Published on June 24th, 2015 | by Rafael Alvarez1
“Cherry in Magnolia” – Part 3: Wednesday, August 17, 1977 – All Hopped Up and Ready to Go
Flying through the night and deep into the following day on beer and reefer and Charlene’s diet pills (she never took them, carried about 220 pounds on a barrel frame, not a halter-top in the country up to the challenge) Willie drove 16 hours straight hours from Baltimore to Memphis, driving the Monte Carlo into a broken-hearted city about dinner time on Wednesday, just about the time Cherry was waking up from a nap on the wrong side of the tracks.
Sixteen hours and 900 miles later, the teenager passed out at the steering wheel ten seconds after turning off the ignition in the parking lot of an International House of Pancakes not more than two miles from Graceland.
Charlene left Willie slumped across the front seat of the car as she went in for her first meal since late the night before that didn’t come from a gas station. The place was packed—a zoo AND a circus and nothing close to what was brewing on the streets—and it ratcheted up her despair with her hunger.
“Just one,” said Charlene, scanning the packed restaurant, looking forward to a tall stack of buttermilk flapjacks with fried eggs, toast, and a double side of bacon, hoping she might see somebody famous to take her mind off of the loss of the most famous. “Anywhere you can squeeze me in is fine.”
The red-neck who picked up Cherry in Humphreys County some 150 miles ago drove right past the IHOP where the Monte Carlo sat parked for hours. The driver even pointed the place out, said he used to mess around with a waitress who worked there, laughed lewdly and made a joke about pancake syrup, but since the parking lot was around back, all Cherry saw was a line of people waiting to get in.
On that parking lot, Willie was so deep in his bottom-fell-out-of-the-amphetamines exhaustion that he slept for six hours as Charlene went back to graze the fixins bar, coffee and pie and more coffee to wash it down and decided to “walk it off”—“Christ, she told Willie later, “was I BLOATED!”—heading north on Highway 51 to Graceland on foot.
“Be careful honey,” said the waitress, recognizing kinship in the washed-out, 30-year-old peroxide blonde from the hillbilly section of South Baltimore. “The pick-pockets and muggers are having a field day with all of this carrying-on.”
“It’s a goddamn shame,” said Charlene, leaving a generous tip.
“Don’t ya know, darling?” said the waitress, clearing the table. “Whole world’s gone crazy.”
Cherry and his quarry—the 16-year-old he called brother, a distinction determined solely by the generosity of the woman who’d raised them as siblings—were never more than five miles away from one another as Memphis swelled by 100,000 pilgrims over the day leading up to the funeral.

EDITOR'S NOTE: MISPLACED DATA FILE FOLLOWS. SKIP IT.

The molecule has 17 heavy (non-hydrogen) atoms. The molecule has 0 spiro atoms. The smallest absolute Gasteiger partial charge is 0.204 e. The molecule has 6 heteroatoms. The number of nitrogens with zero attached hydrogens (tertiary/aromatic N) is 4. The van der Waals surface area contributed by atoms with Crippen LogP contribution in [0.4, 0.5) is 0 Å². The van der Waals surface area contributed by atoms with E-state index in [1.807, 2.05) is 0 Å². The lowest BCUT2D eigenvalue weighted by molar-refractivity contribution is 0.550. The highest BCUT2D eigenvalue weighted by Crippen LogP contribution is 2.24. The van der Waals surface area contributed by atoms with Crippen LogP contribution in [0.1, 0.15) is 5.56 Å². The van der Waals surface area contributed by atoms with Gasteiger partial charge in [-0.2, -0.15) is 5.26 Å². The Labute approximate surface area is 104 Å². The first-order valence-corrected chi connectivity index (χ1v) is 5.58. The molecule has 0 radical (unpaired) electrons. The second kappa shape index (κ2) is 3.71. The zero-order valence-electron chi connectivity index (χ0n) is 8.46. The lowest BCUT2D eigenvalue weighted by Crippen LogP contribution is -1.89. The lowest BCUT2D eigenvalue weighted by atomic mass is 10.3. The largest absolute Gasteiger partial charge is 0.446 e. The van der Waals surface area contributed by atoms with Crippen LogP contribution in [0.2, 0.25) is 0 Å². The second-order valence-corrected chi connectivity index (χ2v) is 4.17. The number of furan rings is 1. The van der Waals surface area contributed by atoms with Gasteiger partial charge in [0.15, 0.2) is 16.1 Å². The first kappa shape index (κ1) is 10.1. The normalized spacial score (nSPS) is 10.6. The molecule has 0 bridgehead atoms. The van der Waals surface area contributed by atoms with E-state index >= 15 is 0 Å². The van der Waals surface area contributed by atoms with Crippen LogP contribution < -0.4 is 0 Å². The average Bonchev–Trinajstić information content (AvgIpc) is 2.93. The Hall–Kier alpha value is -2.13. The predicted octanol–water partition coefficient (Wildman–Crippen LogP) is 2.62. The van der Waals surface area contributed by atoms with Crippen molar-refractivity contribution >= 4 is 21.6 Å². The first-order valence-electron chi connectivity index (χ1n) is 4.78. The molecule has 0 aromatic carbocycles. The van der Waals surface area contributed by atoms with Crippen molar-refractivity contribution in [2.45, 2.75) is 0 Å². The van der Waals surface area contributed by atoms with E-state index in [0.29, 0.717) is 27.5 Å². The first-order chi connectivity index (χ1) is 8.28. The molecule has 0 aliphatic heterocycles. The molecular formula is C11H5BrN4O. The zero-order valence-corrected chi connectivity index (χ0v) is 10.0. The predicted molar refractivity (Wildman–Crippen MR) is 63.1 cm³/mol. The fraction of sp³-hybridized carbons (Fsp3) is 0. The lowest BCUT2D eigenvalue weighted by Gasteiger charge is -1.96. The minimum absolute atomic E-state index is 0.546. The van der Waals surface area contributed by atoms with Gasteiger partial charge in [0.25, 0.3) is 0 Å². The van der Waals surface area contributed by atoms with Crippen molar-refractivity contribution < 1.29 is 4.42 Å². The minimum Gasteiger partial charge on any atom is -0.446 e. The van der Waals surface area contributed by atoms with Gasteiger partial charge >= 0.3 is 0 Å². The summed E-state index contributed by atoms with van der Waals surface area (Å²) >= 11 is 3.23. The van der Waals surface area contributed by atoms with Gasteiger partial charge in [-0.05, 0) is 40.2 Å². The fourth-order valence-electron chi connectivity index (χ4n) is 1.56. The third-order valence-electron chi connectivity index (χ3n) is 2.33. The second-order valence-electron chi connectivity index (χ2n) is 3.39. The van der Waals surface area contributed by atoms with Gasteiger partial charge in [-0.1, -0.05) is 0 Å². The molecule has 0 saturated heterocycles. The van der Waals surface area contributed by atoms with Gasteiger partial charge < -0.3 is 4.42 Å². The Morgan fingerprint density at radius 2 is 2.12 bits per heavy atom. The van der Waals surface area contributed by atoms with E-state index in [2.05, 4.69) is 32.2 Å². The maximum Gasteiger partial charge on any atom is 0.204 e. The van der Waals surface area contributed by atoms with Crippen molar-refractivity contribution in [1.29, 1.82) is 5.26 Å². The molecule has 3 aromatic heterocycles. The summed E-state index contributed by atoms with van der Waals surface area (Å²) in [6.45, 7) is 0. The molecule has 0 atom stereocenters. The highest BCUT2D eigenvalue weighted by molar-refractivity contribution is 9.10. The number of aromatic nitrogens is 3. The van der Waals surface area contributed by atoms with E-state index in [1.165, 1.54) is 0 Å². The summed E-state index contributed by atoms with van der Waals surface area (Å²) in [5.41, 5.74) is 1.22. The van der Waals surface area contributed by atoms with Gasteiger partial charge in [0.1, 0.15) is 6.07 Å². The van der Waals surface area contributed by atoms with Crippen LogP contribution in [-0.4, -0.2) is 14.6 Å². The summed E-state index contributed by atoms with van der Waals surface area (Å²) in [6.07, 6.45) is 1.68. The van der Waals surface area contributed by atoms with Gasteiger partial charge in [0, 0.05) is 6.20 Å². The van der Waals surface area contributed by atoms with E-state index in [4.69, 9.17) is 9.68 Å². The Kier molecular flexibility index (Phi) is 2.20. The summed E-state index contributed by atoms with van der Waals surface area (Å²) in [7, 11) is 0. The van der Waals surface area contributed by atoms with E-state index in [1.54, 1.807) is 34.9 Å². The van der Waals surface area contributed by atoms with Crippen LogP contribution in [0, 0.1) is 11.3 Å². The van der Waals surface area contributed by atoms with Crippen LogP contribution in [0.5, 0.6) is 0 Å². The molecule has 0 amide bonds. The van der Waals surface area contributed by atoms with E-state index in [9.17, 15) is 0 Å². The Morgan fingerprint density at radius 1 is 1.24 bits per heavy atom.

Cherry didn’t see Willie or the Monte Carlo that he hoped to take from the teenager, not at first anyway, but as he wandered the city in search of flesh and metal and eventually shelter—not long before dawn on Thursday—he did see a drunk driver of a 1963 white Ford Fairlane leave the highway and ram a crowd holding candles outside of the Music Gates.
The man’s name was Treatise Wheeler and after watching the Fairlane slam, drag, and mangle two young women to their deaths and nearly maim a third—lipstick and chewing gum and house keys from their purses strewn along the roadway—the crowd began chanting for the driver to be lynched.
At which point Cherry went to find a tree to slump beneath for some shut-eye, using his canvas satchel to rest his head.
Did he dream beneath the great magnolia?
Yes, something about going to see a drag race by the ocean with Judy Apicella.
Did he remember the details?
Not really, needle-nosed dragsters flashing by like arrowheads, the relentless surf and Judy as she looked six years ago when he took piano lessons from her in a church group at Our Lady of Pompeii, the church where they had her funeral Mass after her husband shot her in the kitchen, the .22 bullet going through her body and into the still-open refrigerator where it shattered a jar of pickles as easily as the Fairlane had smashed Tammy Baiter, Alice Hovatar and Juanita Johnson.
In about five hours, a hundred cargo vans would begin delivering flowers to Forest Hill cemetery, a train of coaches and limousines and policemen on horseback that surely, thought Cherry as he fell in and out of sleep—“You messed me up, Judy, you really messed me up…”—would include a gold 1970 Monte Carlo with a black vinyl roof.
look for Part 4 in TLV #232
This article was printed in The Local Voice #231 (published June 11, 2015).
To download the PDF of this issue, click here.